The other day I met a friend for a walk at a local park. Every part of the outing, from struggling to adjust T’s stroller to discussing sleep schedules, made me feel like such a new mom. On the ride home I came upon the cemetery where we buried Eve. Pausing at the stop sign to look up the hill towards her grave made me feel like such an old mom. I considered visiting her until T began to cry. He needed to be fed. With a silent apology to Eve I continued home. It’s a strange feeling to be a new/old mom, to know what it is like to bury a child before seeing one take their first breath. Kinetically my pregnancies were very similar despite the worlds of difference between them. Through movement I remembered the past, rooted myself in the present, and looked forward toward the future. Frustrating as it may be to have the body of a mother of two when the world sees a mother of one there is no denying the evolution that has occurred thanks to the baby in my heart and, now, the baby in my arms.
The practice ends with the phrase “take what you learned on your mat today and bring it out into the world”. I sit, and breathe, and remember. It’s Mother’s Day weekend. It’s confusing and painful, a bold-faced reminder of all that is missing, what I am not (or am? or will be?) I breathe through the daily ritual of rolling up my mat, putting away the props that have become necessary in order to modify poses for my 28 week pregnant belly. I am starting to make room for the 2 pound 11 ounce son growing in there. I breathe for him, for the memory of my beautiful daughter Eve, and the little one before who stopped forming before we knew whether to call them him or her……
Before I began the practice of yoga I was tight, wound up, anxious. I rigidly held onto the reigns of my life, certain that the tighter I held the more control I would have. I leaned towards fast paced exercise that would tighten my muscles, I never stopped to breathe. I was never truly still, even when not in motion my mind raced constantly, eyes darting nervously, foot tapping rhythmically, in time with my fast-beating heart. Too much “pushing forward”, not enough “relaxing into” lead me to seek a more balanced approach. Chronic sleeplessness and sore achy hips in my mid twenties lead me to seek some relief, to hop off the treadmill and into a yoga class.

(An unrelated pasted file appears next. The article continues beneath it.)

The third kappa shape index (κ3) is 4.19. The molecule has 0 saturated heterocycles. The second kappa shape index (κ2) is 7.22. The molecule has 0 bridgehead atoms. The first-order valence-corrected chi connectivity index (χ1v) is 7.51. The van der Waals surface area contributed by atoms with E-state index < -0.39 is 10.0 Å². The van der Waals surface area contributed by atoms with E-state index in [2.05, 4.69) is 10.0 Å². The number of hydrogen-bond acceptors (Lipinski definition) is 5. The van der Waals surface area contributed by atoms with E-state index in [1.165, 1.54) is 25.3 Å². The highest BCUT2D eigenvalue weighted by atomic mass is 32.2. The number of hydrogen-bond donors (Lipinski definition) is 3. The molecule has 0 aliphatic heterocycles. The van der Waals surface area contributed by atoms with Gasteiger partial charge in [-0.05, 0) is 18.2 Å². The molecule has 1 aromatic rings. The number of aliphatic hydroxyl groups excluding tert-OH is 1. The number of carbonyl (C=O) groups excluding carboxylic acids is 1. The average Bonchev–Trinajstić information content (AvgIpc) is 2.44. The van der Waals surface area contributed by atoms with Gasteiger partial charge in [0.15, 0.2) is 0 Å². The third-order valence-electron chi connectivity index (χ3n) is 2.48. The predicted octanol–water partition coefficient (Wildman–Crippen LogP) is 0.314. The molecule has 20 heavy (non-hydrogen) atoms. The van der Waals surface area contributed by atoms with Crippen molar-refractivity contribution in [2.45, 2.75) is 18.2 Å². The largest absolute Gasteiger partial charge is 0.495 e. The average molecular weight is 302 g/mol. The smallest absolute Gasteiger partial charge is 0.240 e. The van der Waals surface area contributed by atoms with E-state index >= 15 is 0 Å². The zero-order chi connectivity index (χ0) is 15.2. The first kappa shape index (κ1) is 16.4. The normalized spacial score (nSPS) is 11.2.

The fatigue of two nights without sleep weakened my resolve, making it possible to release all expectations of the experience I would have. Too tired to care what my poses looked like in comparison to the person next to me I worked my way through the class, moment to moment, without second guessing or judgment. I stumbled into the present moment by accident, balancing in tree pose while locking eyes on the Sears (now Willis?) tower. Lying in corpse pose, a vulnerable posture that usually made me feel tense and uncomfortable in a roomful of people, came with ease.
Yoga, it seems to me, is less about building a new skill set and more about recognizing that which we already possess. It is less about moving forward and more about being exactly where we are. And so, if we are willing, we can take what we learn on the mat and bring it out into the world. When I lost Eve I saw the return of some old habits. I tried to make sense of the senseless, to find a reason when doctor after doctor told me there was none. What got me through, still gets me through, were new habits reinforced during my daily practice. I had dabbled in acceptance, played around with release, so when thrust into a new reality there was a small part of me open to the challenge. Much has been, and continues to be, discovered on a 72″ long 24″ wide rubber mat that sits in the middle of our once upon a time (and possibly future?) nursery.
An article came out this week in which the vatican’s chief exorcist listed yoga, among other things, as leading to a rise in demonic possession. I can’t speak for anyone else but I know that, for me, the experience has been quite the opposite. Yoga has allowed me to release many demons over the past year or so, helping me to connect with loss and pain and move through in a way that encourages growth and connection instead of isolation. Connection with the mind and body can stimulate connection with humanity. When perception changes from “my pain” to “the pain” it fosters awareness that pain is universal and often a breeding ground for empathy and compassion.
And so this mother’s day, as I place fresh flowers in the vase that rests atop my daughters grave, I will breathe strongly and deeply into my belly. I will acknowledge the child who lives in me and the ones who came before. I will acknowledge mothers mourning their children, children mourning their mothers, and all who ache with loss on this holiday. I will acknowledge the hope and fear and everything in between that comes part and parcel with the privilege of being alive, finding connection, and realizing a love so strong that it spurs the creation of new life.